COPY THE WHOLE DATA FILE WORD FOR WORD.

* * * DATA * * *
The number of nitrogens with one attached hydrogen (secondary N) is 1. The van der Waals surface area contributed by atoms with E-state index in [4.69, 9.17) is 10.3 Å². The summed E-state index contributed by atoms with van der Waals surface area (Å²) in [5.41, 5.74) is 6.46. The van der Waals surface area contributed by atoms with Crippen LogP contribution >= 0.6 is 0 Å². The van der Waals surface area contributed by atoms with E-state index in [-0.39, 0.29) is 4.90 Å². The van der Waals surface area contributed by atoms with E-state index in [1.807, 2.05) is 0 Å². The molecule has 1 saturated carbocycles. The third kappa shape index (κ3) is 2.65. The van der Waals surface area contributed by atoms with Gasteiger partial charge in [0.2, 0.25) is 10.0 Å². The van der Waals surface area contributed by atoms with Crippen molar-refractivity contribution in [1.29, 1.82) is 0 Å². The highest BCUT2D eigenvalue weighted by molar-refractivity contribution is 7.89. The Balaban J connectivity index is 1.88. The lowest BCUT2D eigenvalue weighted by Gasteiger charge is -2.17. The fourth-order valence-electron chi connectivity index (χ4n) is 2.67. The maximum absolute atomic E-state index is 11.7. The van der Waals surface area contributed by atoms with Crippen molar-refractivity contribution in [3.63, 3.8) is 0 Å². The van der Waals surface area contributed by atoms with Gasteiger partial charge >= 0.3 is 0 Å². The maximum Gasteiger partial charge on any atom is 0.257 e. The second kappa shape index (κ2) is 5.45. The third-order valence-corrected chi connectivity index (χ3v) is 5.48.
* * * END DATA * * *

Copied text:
The number of nitrogens with one attached hydrogen (secondary N) is 1. The van der Waals surface area contributed by atoms with E-state index in [4.69, 9.17) is 10.3 Å². The summed E-state index contributed by atoms with van der Waals surface area (Å²) in [5.41, 5.74) is 6.46. The van der Waals surface area contributed by atoms with Crippen LogP contribution >= 0.6 is 0 Å². The van der Waals surface area contributed by atoms with E-state index in [-0.39, 0.29) is 4.90 Å². The van der Waals surface area contributed by atoms with E-state index in [1.807, 2.05) is 0 Å². The molecule has 1 saturated carbocycles. The third kappa shape index (κ3) is 2.65. The van der Waals surface area contributed by atoms with Gasteiger partial charge in [0.2, 0.25) is 10.0 Å². The van der Waals surface area contributed by atoms with Crippen molar-refractivity contribution in [1.29, 1.82) is 0 Å². The highest BCUT2D eigenvalue weighted by molar-refractivity contribution is 7.89. The Balaban J connectivity index is 1.88. The lowest BCUT2D eigenvalue weighted by Gasteiger charge is -2.17. The fourth-order valence-electron chi connectivity index (χ4n) is 2.67. The maximum absolute atomic E-state index is 11.7. The van der Waals surface area contributed by atoms with Crippen molar-refractivity contribution in [3.63, 3.8) is 0 Å². The van der Waals surface area contributed by atoms with Gasteiger partial charge >= 0.3 is 0 Å². The maximum Gasteiger partial charge on any atom is 0.257 e. The second kappa shape index (κ2) is 5.45. The third-order valence-corrected chi connectivity index (χ3v) is 5.48.